Knowing your maximum borrowing capacity will allow you to determine what kind of property you can afford, on top of giving you a head start on other buyers in a competitive market where deals sometimes get done quickly.
Some terms to know
Deciding to buy your first home also means learning new terminology. Here are some mortgage terms that are useful to know.
“Borrowing capacity” is a term used by banks to determine how much you can borrow, taking into account your income and your other financial commitments. This will help you evaluate if you’ll be able to cover your current financial responsibilities as well as the money you need to buy property.
A mortgage pre-approval is a document that certifies your maximum borrowing capacity. It doesn’t guarantee that you’ll be issued this loan, but it establishes the amount you can borrow, and it protects the interest rate on this loan from any increases for 90 days.
A mortgage pre-qualification gives you a preview of your borrowing capacity. It doesn’t guarantee that the bank will lend you the money and it doesn’t protect your interest rate. It’s still a useful tool to help guide you, but we recommend you get a mortgage pre-approval to certify your borrowing capacity.
How is your borrowing capacity calculated?
Your borrowing capacity is determined based on these two debt-equity ratios:
- The gross debt service ratio (GDS) calculates the
percentage of your annual gross income (before taxes) that covers
your housing costs, meaning your mortgage payments,
municipal and school taxes, heating and electricity, plus 50% of the
condo fees, if applicable. Usually your GDS shouldn’t exceed 39%,
but a lender may require a lower ratio.
- The total debt service ratio (TDS) represents the percentage of your gross income that covers your housing costs, such as those listed above, plus all your other debts. Personal loan payments factor into this calculation, as well as your monthly credit card or line of credit payments. Usually the TDS shouldn’t exceed 44%, but a lender may require a lower ratio.
Usually, the higher your income and the lower your level of debt, the greater your borrowing capacity. Conversely, lower income and a high level of debt will reduce your borrowing capacity.
How much can I borrow?
Many elements factor into calculating how much you’re eligible to borrow, including your income, your debts, and your credit report. With an overall picture of your situation, your bank will be able to determine your borrowing capacity and make sure you can handle your current financial responsibilities in addition to a new mortgage loan.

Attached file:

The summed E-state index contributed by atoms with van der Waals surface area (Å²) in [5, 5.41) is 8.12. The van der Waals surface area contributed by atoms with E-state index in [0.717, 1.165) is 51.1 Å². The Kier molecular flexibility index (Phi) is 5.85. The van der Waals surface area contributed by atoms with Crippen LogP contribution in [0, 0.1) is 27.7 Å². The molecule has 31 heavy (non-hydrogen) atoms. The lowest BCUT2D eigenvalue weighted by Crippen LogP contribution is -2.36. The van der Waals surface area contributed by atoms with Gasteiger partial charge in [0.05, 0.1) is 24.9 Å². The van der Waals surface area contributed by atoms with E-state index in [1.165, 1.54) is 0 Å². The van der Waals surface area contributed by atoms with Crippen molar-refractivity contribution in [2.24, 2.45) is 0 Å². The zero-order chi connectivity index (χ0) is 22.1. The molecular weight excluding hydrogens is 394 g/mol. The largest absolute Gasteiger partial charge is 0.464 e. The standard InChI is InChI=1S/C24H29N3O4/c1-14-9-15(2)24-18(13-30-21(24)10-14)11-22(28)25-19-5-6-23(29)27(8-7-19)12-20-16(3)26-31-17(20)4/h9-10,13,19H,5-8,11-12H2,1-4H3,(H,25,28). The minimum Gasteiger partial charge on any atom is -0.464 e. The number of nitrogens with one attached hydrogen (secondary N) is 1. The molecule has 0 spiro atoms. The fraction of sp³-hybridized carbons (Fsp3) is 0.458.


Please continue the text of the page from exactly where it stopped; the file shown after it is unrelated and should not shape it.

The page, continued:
How does a mortgage pre-approval certify my borrowing capacity?
A mortgage pre-approval will allow you to determine the price range for your new home. It will also help you predict your future monthly payments. That way, you’ll be able to set a realistic budget before you begin, also taking into consideration other costs related to buying property, such as a pre-purchase home inspection, notary fees, transfer taxes, or adjustments to your municipal and school taxes.
A mortgage pre-approval confirms your financing authorization for six months. It shows sellers that you’re serious and it reassures them, as certain steps of the buying process have already been taken care of. However, you’re under no obligation to take out the loan if you don’t find a home you like.
You can get a pre-approval certificate online with just a few documents (a pay stub and your T4 or notice of assessment). You can also apply for it by making an appointment with your advisor.
How do I increase my borrowing capacity?
To apply for mortgage pre-approval, you will have to go through a verification process with a credit bureau. The information contained in your credit report (income, loans, credit score) will be a determining factor in obtaining a mortgage pre-approval.
Your credit score changes over time. It is determined by how often you make your payments and how you use your credit card, among other things. Your score may decrease if you make late payments, or if you’re close to reaching your credit and loan limits. However, if your payments are always on time, this could help improve it.
If you’ve experienced financial issues or if you have an insufficient credit history, a co-borrower could allow you to achieve your goal of purchasing a home, whether that person is your spouse or a family member. Adding another source of income could also increase your borrowing capacity and make it easier for you to get a loan and a mortgage pre-approval.
A good borrowing capacity, certified by a mortgage pre-approval, will increase your credibility in sellers’ eyes by proving to them that you’re serious as a buyer. Our experts can also help you plan as you look for property. We’re here to answer your questions.